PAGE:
One hundred years ago today, at seven minutes after 4 o'clock in the afternoon, an assassin fired two bullets into the chest and ample belly of William McKinley, the 25th president of the United States. The crime took place at the Hall of Music at the Pan-American Exhibition in Buffalo; in the background a Bach sonata was being played.
McKinley, then at the height of his popularity, had spent the day sightseeing at the Falls at Niagara. Against the misgivings of his advisers, he insisted on returning to the exhibition to be glimpsed and greeted by thousands who had heard the greatest speech of his presidency the day before.
Historians have long neglected and underrated McKinley, perhaps influenced by Theodore Roosevelt's famous remark that he had the "backbone of a chocolate eclair" and House Speaker Joseph Cannon's comment that he kept his ear so close to the ground it was filled with grasshoppers.
Clear-eyed Henry Adams, on the other hand, credited him with "remarkable" accomplishments. More recent researchers have uncovered evidence that he was a strong war president, keeping in close touch with sensitive military decisions, and a tough-minded chief executive quite capable of using power ruthlessly.
Having annexed Hawaii, gained control of Puerto Rico, thrown the Spanish out of Cuba, imposed colonial rule in the Philippines and identified an isthmian canal as the next great national goal, McKinley used the occasion of the Pan-American Exhibition in Buffalo to proclaim America's emergence as a world power. "Isolation is no longer possible or desirable," he declared as he called for reciprocity trade treaties in place of the high tariffs he had once embraced.
There was good reason for McKinley's entourage to be security-conscious. In the previous decade the empress of Austria, the king of Italy, the president of France, the shah of Persia and the czar of Russia had been felled by assassins. Anarchy was in the air.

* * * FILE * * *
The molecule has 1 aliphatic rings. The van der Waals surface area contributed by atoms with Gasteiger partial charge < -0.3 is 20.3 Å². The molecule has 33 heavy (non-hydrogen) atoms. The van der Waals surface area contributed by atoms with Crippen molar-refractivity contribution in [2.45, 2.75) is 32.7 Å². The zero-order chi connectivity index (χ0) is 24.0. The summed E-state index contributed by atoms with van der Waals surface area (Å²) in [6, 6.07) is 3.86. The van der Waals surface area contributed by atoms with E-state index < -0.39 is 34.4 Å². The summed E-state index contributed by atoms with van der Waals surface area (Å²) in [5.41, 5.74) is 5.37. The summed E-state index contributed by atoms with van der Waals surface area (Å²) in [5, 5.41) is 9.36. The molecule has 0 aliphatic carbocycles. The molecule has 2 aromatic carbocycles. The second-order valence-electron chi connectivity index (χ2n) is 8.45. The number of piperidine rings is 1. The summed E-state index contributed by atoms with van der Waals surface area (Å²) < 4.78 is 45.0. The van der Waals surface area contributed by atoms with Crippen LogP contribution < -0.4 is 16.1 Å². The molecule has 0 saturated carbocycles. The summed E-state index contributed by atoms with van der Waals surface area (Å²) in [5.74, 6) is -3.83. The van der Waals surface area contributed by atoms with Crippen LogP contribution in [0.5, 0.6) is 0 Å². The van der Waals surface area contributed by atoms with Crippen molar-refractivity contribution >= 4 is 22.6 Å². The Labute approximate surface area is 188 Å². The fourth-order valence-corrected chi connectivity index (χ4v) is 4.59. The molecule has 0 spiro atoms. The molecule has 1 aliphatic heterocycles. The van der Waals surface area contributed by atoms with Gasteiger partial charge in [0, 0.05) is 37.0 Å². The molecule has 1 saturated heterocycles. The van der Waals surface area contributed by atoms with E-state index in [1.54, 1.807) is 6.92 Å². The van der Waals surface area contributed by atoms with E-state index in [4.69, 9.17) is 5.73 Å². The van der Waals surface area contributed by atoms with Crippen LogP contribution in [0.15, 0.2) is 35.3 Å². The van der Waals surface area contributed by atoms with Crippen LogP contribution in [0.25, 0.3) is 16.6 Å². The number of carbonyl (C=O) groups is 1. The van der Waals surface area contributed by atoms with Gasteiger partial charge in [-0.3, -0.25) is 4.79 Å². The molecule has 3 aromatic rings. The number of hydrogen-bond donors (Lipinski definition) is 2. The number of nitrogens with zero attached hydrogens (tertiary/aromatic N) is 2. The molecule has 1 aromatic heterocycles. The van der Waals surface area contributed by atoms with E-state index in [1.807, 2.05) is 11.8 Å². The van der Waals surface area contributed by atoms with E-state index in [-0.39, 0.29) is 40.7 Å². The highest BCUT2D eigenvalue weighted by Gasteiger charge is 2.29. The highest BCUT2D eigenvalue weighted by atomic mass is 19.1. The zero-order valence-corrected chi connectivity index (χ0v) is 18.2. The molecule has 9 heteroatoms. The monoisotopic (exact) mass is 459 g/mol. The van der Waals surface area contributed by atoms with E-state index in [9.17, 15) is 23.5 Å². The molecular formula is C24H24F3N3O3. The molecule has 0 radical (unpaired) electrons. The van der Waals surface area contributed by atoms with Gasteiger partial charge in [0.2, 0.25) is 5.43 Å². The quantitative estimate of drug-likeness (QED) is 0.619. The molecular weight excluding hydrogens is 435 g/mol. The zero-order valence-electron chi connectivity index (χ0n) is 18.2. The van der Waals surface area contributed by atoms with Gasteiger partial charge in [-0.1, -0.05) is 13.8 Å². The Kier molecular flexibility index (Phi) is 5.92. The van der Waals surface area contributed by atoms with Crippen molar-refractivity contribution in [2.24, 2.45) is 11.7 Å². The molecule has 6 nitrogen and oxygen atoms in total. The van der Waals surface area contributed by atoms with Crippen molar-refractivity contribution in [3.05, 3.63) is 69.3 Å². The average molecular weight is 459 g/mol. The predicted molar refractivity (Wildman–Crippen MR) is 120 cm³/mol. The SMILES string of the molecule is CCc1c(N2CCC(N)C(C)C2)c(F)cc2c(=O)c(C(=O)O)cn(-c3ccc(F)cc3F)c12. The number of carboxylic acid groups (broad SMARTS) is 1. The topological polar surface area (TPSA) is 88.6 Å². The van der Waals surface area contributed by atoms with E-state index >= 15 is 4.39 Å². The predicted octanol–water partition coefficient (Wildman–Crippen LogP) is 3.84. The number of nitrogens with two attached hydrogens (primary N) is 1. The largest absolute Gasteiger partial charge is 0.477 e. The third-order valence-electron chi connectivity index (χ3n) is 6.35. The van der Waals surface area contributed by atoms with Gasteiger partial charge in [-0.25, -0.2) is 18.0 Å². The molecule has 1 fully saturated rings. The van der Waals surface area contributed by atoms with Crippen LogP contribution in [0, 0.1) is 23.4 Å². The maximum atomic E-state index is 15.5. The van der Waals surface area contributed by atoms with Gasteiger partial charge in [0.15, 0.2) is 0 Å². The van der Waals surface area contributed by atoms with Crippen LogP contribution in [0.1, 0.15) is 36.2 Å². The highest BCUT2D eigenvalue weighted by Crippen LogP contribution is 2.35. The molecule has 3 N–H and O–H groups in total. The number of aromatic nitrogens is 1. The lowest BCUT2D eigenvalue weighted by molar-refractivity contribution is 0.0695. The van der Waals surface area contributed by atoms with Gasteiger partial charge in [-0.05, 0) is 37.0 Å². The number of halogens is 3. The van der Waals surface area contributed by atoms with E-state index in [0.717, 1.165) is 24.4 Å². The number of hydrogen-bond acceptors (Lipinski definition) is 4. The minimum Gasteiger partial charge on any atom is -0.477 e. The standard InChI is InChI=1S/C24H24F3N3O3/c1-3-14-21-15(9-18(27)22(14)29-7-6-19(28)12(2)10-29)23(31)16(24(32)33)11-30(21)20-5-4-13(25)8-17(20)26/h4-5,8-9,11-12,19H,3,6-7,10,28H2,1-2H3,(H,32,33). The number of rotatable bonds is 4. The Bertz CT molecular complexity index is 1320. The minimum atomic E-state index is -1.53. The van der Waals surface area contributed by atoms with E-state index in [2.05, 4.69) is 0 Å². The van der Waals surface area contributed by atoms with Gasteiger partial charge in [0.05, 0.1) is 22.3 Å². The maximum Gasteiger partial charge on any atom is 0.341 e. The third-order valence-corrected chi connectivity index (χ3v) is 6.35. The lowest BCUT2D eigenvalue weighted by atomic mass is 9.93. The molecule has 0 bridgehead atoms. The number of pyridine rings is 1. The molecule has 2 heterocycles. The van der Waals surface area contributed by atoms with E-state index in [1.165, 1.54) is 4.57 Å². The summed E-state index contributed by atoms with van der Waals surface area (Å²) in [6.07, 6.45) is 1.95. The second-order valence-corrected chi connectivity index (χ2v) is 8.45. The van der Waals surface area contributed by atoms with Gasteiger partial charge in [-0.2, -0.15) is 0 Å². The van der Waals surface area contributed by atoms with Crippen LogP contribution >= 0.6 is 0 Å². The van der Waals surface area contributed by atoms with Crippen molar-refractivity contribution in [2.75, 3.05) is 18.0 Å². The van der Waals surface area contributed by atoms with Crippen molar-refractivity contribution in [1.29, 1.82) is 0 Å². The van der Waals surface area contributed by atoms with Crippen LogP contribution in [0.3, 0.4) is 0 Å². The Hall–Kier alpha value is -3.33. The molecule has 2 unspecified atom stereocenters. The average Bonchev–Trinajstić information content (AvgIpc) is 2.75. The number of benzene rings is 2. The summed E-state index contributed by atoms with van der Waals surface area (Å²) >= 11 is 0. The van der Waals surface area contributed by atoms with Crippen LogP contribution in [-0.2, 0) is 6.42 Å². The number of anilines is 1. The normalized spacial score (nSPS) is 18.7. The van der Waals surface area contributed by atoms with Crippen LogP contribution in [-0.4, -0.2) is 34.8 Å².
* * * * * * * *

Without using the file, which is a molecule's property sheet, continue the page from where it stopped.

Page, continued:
In America, anyone then over the age of 40 could remember the murders of Presidents Abraham Lincoln and James Garfield - the first by a Confederate vengeance-seeker, the second by a disappointed Republican office-seeker who thus elevated the forgettable Chester Arthur to the presidency. Was the tragedy in Buffalo to be the third assassination in 37 years, a cluster of horror unequaled in the nation's history before or since?
Just before the sound of gunfire punctuated Bach, McKinley had extended his left hand to a young man who had approached with his right hand wrapped in a white handkerchief as though he were injured. McKinley's gesture was typical of the kindness and courtesy that were hallmarks of the 58-year-old president's persona. Instead, two bullets tore through the gunman's handkerchief. One hit the president's breastbone and deflected, leaving only a small wound. The other pierced his abdomen 5 inches below the left nipple, entered and exited his stomach and settled (never to be found) somewhere in or near his pancreas and kidney.
Here's how a New York Times reporter described the scene: "There was an instance of almost complete silence, like the hush that follows a clap of thunder. The president stood stock still, a look of hesitancy, almost of bewilderment, on his face. Then he retreated a step while a pallor began to steal over his features."
McKinley staggered backward, saw blood seeping through his stiff boiled shirt and told his security men not to alarm his wife or hurt the gunman, a white male of unexceptional dress or demeanor. Then he was hurried to the exhibition's emergency room where doctors in poor light closed and cleaned his wounds before taking him to a house in Buffalo where his invalid wife was to hear the calamitous news. Though a new-fangled X-ray machine was one of the marvels being shown at the exhibition, it was not used to find the missing bullet. For the next week, doctors would reassure the nation that the president was on the way to recovery.